I have a secret. In fact, I have a few secrets. Many people who regularly read my blog will know I love books. Even if this is your first time stopping by my blog, you can probably tell I like books. Because of this, many people assume that I have read particular books, books that are insanely popular, perhaps topical, books that everybody should read. And in a lot of ways, I can understand this. But the simple truth is, there are many books that I haven’t yet read, which cause people’s eyebrows to raise so high as to touch the ceiling, which cause their jaws to shatter the ground beneath their feet, and which cause them to gasp so much as to very nearly implode.

You might be surprised by some of these books I haven’t read, but hopefully you won’t judge me too harshly on my reading misdeeds – I swear I’ll get around to reading these one day. Without further ado…

The Hunger Games by Suzanne Collins

I thought I’d mention this one first as it has really come into the spotlight recently with the release of the movie adaptation of the same name. This book, and the other two parts of this trilogy, have received nothing but rave reviews from critics and the masses alike. The story sounds interesting and thought provoking. Why haven’t I read it yet? I have no idea, actually. But I have finally bought the books, and intend on reading the first one tonight after I write this blog post. So there will be reviews on this very soon. I just hope it’s good, because I have heard so many positive reviews that my expectations have grown to quite enormous proportions, to be honest.

The Harry Potter Series by J. K. Rowling

Yeah, yeah, I know, how on earth have I not read this series, considering I have had fourteen years (which is scary, but these books are really that old) now in which to begin reading it? I think with this series, it was just a matter of being the wrong age at the time of release. It was released as I started high school, and while it appealed to some of my female friends, oddly it just didn’t appeal to me or any of my male friends in the slightest. If we had’ve been even just a couple of years younger, maybe it would have grabbed me. But instead, I had no interest in reading it until the last few years, despite my tendency towards fantasy reading during my teenage years. Anyway, I will get around to reading this, and watching the movies, one day.

Anything at all by Stephen King

Stephen King is one of those authors that everybody should try at least once. To be fair, I did try once, several years ago. I started reading The Stand only to lose interest about a hundred pages in (it’s well over a thousand pages), because the story was just dragging on. Maybe I was too young to stay interested in it, or maybe I was in the wrong frame of mind. Anyway, I am yet to finish any books at all by King, but I plan on trying again this year, because I want to find out why so many other people love his work.


I could name a lot more, but I think I might stop there for now, and possibly do a second blog of this nature a bit further down the track.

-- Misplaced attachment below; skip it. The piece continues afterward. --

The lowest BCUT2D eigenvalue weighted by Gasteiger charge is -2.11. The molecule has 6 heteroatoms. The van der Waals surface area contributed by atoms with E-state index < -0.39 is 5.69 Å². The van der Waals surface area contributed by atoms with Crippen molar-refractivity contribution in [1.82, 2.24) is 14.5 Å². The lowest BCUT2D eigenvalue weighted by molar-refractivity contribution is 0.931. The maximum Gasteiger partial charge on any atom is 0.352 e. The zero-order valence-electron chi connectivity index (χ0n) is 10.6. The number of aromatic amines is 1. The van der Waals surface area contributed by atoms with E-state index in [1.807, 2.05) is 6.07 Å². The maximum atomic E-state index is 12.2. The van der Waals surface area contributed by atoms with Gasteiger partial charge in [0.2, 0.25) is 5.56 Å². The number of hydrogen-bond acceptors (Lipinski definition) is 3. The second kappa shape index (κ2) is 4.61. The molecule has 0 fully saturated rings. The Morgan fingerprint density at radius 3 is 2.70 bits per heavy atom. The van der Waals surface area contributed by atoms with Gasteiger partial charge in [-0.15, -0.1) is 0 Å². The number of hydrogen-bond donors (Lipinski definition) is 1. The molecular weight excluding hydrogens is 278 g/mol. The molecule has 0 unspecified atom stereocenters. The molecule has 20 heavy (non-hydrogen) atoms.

Are there any books you haven’t read that cause people to gasp in shock upon this discovery? Is there a particular reason that has prevented you from reading these books?

Och, it’s the Big Yin – A Review of Billy Connolly: Bravemouth by Pamela Stephenson

There have been several occasions in my life where I distinctly remember laughing so much that I have been in pain from laughter. Of all these moments, the one that stands out the most is when I finally saw Billy Connolly live back in 2006, on his “Too Old To Die Young” tour. He performed for over three hours (which is phenomenal considering most stand up comedians average a bit over an hour), and he finished in the middle of acting out a pretend opera in which he burst into laughter, asked “what the f&%$ am I doing?” before suddenly saying goodnight and walking off, and it was only upon attempting to stand up that I realised laughing for that long had caused me intense pain in my stomach.

I have only even discovered the existence of Billy Connolly: Bravemouth, by Pamela Stephenson (his wife), recently. It is the second biography of him, the follow-up to the hugely successful Billy, which had revealed his rather traumatic childhood, and his rise from that and the steelworks into the world of music, comedy and international stardom. This sequel focuses on the year building up to his sixtieth birthday, including preparations for a massive party at a castle in Scotland that the Connolly family calls home. Like its predecessor, it mixes tales from Billy’s youth with moments from the present, full of descriptions, conversations and classic quotes from Billy, as well as the insights from his wife, who has known him since her own comedy days, long before her psychologist days.

There are many things to love about this book. While it is hilarious, and shows the comedic brilliance and genius of Billy Connolly, it also shows other sides of him, from his great acting ability, to his warm and touching views on the world and its many, varying people. Much of the book shows both Billy and Pamela (or Pamsy, as Billy calls her) abroad, travelling both for holidays and for work. The writing style itself is simple and accessible for all fans of the endearing Scotsman, and the book also contains many pages of colour photographs, many of which are quite intimate moments, and many of which reveal important people and events in Billy’s life.

If you’re a fan of Billy Connolly in any respect, as a comedian, traveller, actor, or just as an all-round inspiring person, you should definitely read this book (and it’s predecessor). This is a funny, to-the-point, and ultimately touching portrait of a talented man who is easily my favourite comedian of all time.